• March 22, 2024

    4 Charged For Unregulated Water Investment Scam

    The Financial Conduct Authority said Friday it has charged four individuals with allegedly defrauding investors out of £3.9 million ($4.9 million) in an unregulated water investment scheme.

  • March 22, 2024

    UK Tax Avoidance Scheme Promoter Fined £900K

    A Liverpool-based company that promoted a tax avoidance scheme to medical professionals must pay a £900,000 ($1.1 million) penalty, according to a tribunal ruling published by HM Revenue and Customs on Friday.

  • March 22, 2024

    87-Year-Old Billionaire Lewis Seeks No Jail For Insider Trading

    Lawyers for British billionaire Joe Lewis have asked a Manhattan federal judge not to impose any prison time after his plea to insider trading, saying a term of probation is appropriate because the 87-year-old is "nearing the end of life in declining health."

  • March 22, 2024

    Oil Shipper Fails To Have UK Sanctions Temporarily Lifted

    A Dubai-based oil shipping company failed in its attempt to have U.K. sanctions temporarily lifted after a London judge ruled Friday that the British foreign secretary has to review the decision to designate the company before the courts have jurisdiction to rule on its claim.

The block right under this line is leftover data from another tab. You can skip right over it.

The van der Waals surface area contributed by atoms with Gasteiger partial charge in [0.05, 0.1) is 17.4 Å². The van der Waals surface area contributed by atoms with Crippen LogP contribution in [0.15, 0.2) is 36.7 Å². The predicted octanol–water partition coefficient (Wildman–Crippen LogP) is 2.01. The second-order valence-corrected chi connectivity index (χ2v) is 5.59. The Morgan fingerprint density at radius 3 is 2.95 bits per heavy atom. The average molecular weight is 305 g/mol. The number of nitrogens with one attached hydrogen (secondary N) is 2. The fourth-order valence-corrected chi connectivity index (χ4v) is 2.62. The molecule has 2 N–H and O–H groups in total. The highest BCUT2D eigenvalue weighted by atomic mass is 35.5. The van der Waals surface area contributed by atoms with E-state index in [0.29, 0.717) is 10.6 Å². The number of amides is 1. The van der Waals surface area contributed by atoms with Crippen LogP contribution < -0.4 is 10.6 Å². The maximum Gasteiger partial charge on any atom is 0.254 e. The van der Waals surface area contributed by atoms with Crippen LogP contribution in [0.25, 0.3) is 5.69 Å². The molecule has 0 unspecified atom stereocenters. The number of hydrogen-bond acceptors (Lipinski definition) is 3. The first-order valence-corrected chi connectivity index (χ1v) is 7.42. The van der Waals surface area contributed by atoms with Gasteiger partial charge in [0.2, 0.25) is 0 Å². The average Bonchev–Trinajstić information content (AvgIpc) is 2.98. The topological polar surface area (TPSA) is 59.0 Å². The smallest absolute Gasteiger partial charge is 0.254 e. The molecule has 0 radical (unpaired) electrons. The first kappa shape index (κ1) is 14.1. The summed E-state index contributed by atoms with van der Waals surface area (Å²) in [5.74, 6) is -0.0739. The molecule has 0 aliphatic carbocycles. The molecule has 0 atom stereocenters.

• March 22, 2024

    EU Watchdog Fines Ratings Firm €2M For Conflict Of Interest

    The markets watchdog of the European Union said Friday that it has fined German credit ratings agency Scope Ratings GmbH €2.2 million ($2.4 million), and issued a public notice after it failed to avoid potential conflicts of interest.

  • March 22, 2024

    The Two Phone Calls That Left SFO Facing A Huge ENRC Bill

    As the SFO and Dechert head to court on Monday to learn exactly how much they owe ENRC for breaching its confidentiality, Law360 looks at how two pivotal phone calls exposed the white-collar agency to potentially tens of millions of pounds in damages.

  • March 21, 2024

    Autonomy Jury Hears Of 'Handshake Deal' To Pad Revenue

    A onetime Autonomy Corp. customer took the stand Thursday in the California federal criminal trial of former CEO Michael Lynch, describing a "handshake" deal to pay the company $7.5 million with the understanding the funds would be returned — part of an alleged plot to fraudulently inflate Autonomy's revenues.

  • March 21, 2024

    LC&F Was 'Doomed From The Start,' Administrator Tells Trial